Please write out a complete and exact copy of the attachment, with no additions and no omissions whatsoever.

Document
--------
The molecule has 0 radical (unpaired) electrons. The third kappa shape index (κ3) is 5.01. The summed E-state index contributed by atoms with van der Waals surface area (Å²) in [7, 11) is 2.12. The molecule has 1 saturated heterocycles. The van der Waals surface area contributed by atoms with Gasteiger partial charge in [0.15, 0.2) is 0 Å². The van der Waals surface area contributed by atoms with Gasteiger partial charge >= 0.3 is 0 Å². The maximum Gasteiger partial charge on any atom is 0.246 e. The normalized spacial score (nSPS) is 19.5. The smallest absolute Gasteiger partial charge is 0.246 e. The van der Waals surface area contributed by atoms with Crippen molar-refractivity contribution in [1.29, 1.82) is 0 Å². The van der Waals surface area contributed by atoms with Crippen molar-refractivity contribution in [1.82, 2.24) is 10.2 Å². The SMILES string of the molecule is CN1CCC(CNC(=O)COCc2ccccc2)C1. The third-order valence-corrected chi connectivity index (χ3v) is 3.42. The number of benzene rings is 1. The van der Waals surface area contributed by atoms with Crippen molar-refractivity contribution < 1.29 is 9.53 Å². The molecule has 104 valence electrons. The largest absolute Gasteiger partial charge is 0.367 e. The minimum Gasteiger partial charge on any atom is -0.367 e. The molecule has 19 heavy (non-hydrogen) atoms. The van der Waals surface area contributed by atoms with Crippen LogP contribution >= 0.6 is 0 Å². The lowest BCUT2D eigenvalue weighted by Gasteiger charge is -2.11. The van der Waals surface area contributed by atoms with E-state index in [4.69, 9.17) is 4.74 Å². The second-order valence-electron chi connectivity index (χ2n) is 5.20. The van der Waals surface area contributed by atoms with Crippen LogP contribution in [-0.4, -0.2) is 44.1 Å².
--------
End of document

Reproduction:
The molecule has 0 radical (unpaired) electrons. The third kappa shape index (κ3) is 5.01. The summed E-state index contributed by atoms with van der Waals surface area (Å²) in [7, 11) is 2.12. The molecule has 1 saturated heterocycles. The van der Waals surface area contributed by atoms with Gasteiger partial charge in [0.15, 0.2) is 0 Å². The van der Waals surface area contributed by atoms with Gasteiger partial charge >= 0.3 is 0 Å². The maximum Gasteiger partial charge on any atom is 0.246 e. The normalized spacial score (nSPS) is 19.5. The smallest absolute Gasteiger partial charge is 0.246 e. The van der Waals surface area contributed by atoms with Crippen molar-refractivity contribution in [1.29, 1.82) is 0 Å². The van der Waals surface area contributed by atoms with Crippen molar-refractivity contribution in [1.82, 2.24) is 10.2 Å². The SMILES string of the molecule is CN1CCC(CNC(=O)COCc2ccccc2)C1. The third-order valence-corrected chi connectivity index (χ3v) is 3.42. The number of benzene rings is 1. The van der Waals surface area contributed by atoms with Crippen molar-refractivity contribution < 1.29 is 9.53 Å². The molecule has 104 valence electrons. The largest absolute Gasteiger partial charge is 0.367 e. The minimum Gasteiger partial charge on any atom is -0.367 e. The molecule has 19 heavy (non-hydrogen) atoms. The van der Waals surface area contributed by atoms with Crippen LogP contribution >= 0.6 is 0 Å². The lowest BCUT2D eigenvalue weighted by Gasteiger charge is -2.11. The van der Waals surface area contributed by atoms with E-state index in [4.69, 9.17) is 4.74 Å². The second-order valence-electron chi connectivity index (χ2n) is 5.20. The van der Waals surface area contributed by atoms with Crippen LogP contribution in [-0.4, -0.2) is 44.1 Å².